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9 tips for thriving with gestational diabetes

A healthy diet during pregnancy is crucial if you’ve been diagnosed with diabetes.

04 July 2016
by Candice Verwey

Receiving the news that you have gestational diabetes no doubt comes as a shock to any expecting mother. This condition is one of the most common health problems affecting pregnant women, and tends to occur around the 24-week mark. During this time it’s vital to follow your doctor’s advice for managing your blood sugar levels as high blood sugar can place your developing baby at risk of health complications.

As with all types of diabetes, a healthy diet plays a key role in managing blood glucose levels. Kath Megaw, paediatric dietician and author of Real Food, Healthy, Happy Children (Quivertree Publishing), shares her top tips for eating well with gestational diabetes. 

1. Your eating schedule should consist of three meals and two to three small snacks a day to help stabilise your blood sugar levels.

2. Cut out all sugars, refined starches and white carbohydrates. 

3. Drink water only. Fizzy drinks, fruit juices and other sweetened beverages are to be avoided. 

4. Eat a range of fresh vegetables, particularly green and orange veggies.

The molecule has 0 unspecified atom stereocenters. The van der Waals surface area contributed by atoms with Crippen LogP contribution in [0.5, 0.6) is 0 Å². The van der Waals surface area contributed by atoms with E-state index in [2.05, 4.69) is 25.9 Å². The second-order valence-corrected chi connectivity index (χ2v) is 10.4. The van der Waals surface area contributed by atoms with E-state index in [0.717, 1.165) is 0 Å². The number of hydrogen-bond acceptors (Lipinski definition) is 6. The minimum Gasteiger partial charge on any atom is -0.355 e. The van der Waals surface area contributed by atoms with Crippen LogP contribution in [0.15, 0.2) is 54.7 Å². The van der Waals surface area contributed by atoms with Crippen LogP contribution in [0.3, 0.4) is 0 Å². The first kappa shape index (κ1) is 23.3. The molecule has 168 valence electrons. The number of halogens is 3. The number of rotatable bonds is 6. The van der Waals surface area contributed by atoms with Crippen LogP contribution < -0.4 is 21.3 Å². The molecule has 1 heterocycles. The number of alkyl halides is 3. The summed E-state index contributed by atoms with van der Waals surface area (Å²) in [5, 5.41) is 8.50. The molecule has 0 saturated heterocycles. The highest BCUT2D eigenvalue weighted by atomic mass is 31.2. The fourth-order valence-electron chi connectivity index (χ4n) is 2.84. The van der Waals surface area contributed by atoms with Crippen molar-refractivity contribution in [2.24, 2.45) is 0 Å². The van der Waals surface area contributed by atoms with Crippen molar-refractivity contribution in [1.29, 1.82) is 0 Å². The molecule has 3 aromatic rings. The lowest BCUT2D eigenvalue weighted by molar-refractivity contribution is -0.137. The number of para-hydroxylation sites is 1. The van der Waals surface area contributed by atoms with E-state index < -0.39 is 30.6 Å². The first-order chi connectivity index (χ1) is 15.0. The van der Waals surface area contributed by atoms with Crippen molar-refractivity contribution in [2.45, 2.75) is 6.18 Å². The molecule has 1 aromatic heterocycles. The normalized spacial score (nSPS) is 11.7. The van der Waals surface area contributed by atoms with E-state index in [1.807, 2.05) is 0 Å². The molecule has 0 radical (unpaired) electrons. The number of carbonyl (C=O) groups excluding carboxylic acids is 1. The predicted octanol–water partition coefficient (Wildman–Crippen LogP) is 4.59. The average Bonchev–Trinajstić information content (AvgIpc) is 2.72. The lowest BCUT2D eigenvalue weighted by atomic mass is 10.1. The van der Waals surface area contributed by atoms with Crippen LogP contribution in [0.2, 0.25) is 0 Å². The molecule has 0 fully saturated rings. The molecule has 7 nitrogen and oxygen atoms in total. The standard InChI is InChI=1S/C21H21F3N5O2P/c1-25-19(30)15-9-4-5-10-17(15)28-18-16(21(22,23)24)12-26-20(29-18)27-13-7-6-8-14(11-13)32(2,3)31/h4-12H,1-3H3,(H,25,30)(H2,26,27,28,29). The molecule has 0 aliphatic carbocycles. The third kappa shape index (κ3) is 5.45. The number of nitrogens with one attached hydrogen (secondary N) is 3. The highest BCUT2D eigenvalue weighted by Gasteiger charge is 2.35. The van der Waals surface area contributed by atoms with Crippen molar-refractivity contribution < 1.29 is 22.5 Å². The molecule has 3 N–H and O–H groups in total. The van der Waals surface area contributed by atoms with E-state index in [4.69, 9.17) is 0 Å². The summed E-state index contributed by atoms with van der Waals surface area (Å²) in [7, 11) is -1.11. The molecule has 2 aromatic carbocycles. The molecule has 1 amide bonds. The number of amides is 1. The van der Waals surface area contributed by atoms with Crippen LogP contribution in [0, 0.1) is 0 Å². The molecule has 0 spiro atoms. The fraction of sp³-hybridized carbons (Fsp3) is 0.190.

5. Eat only fresh fruit. Dried fruit, fruit juices and canned fruits are not suitable during this time due to their high sugar content. Eat no more than three fruit portions per day, of which berries should make up two portions. Distribute the three fruit portions over the course of a day.

6. Include some healthy fats at each meal and at snack time. Good sources are tree nuts, in particular almonds, hazelnuts and cashews; seeds such as flaxseeds, chia seeds and sunflower seeds; olives; olive oil; avocado and coconut fat. 

7. Protein is very important for the health of the placenta, the baby and the mom. Good protein sources include eggs, meats and fish. Dairy products are also beneficial but make sure they are the least processed available, that is full cream and unsweetened, with no added colourants or flavourants. Plain yoghurt, milk, butter and cream cheeses are good options.

8. When it comes to grains, eat natural, unprocessed grains such as quinoa, oats, spelt, millet and sorghum, and stick to a maximum of two portions a day.

Kath Megaw is a speaker at the 2016 Baby Sense Parenting Seminars, proudly brought to you by Momentum Health. For more information and to book for these informative parenting seminars, visit www.babysense.com. Kath is also co-author of Feeding Sense (Metz Press). 

IMAGE CREDIT: 123rf.com

Read More: Diabetes Super Section